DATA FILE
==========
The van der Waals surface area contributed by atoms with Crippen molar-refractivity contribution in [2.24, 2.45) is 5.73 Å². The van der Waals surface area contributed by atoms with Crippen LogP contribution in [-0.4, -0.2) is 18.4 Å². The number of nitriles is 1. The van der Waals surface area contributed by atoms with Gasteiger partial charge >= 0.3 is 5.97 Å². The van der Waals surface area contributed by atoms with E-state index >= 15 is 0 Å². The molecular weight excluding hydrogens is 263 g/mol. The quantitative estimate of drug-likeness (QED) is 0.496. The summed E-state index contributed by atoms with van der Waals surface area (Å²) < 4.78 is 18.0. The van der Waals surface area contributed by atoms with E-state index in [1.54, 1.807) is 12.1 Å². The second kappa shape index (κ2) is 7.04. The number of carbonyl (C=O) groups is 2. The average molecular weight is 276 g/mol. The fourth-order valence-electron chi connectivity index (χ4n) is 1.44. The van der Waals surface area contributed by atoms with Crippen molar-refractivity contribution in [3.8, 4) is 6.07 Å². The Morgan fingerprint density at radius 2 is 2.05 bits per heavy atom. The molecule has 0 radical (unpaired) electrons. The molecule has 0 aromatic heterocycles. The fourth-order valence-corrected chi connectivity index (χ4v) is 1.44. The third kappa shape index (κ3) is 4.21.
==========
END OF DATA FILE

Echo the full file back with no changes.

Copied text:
The van der Waals surface area contributed by atoms with Crippen molar-refractivity contribution in [2.24, 2.45) is 5.73 Å². The van der Waals surface area contributed by atoms with Crippen LogP contribution in [-0.4, -0.2) is 18.4 Å². The number of nitriles is 1. The van der Waals surface area contributed by atoms with Gasteiger partial charge >= 0.3 is 5.97 Å². The van der Waals surface area contributed by atoms with E-state index >= 15 is 0 Å². The molecular weight excluding hydrogens is 263 g/mol. The quantitative estimate of drug-likeness (QED) is 0.496. The summed E-state index contributed by atoms with van der Waals surface area (Å²) < 4.78 is 18.0. The van der Waals surface area contributed by atoms with E-state index in [1.54, 1.807) is 12.1 Å². The second kappa shape index (κ2) is 7.04. The number of carbonyl (C=O) groups is 2. The average molecular weight is 276 g/mol. The fourth-order valence-electron chi connectivity index (χ4n) is 1.44. The van der Waals surface area contributed by atoms with Crippen molar-refractivity contribution in [3.8, 4) is 6.07 Å². The Morgan fingerprint density at radius 2 is 2.05 bits per heavy atom. The molecule has 0 radical (unpaired) electrons. The molecule has 0 aromatic heterocycles. The fourth-order valence-corrected chi connectivity index (χ4v) is 1.44. The third kappa shape index (κ3) is 4.21.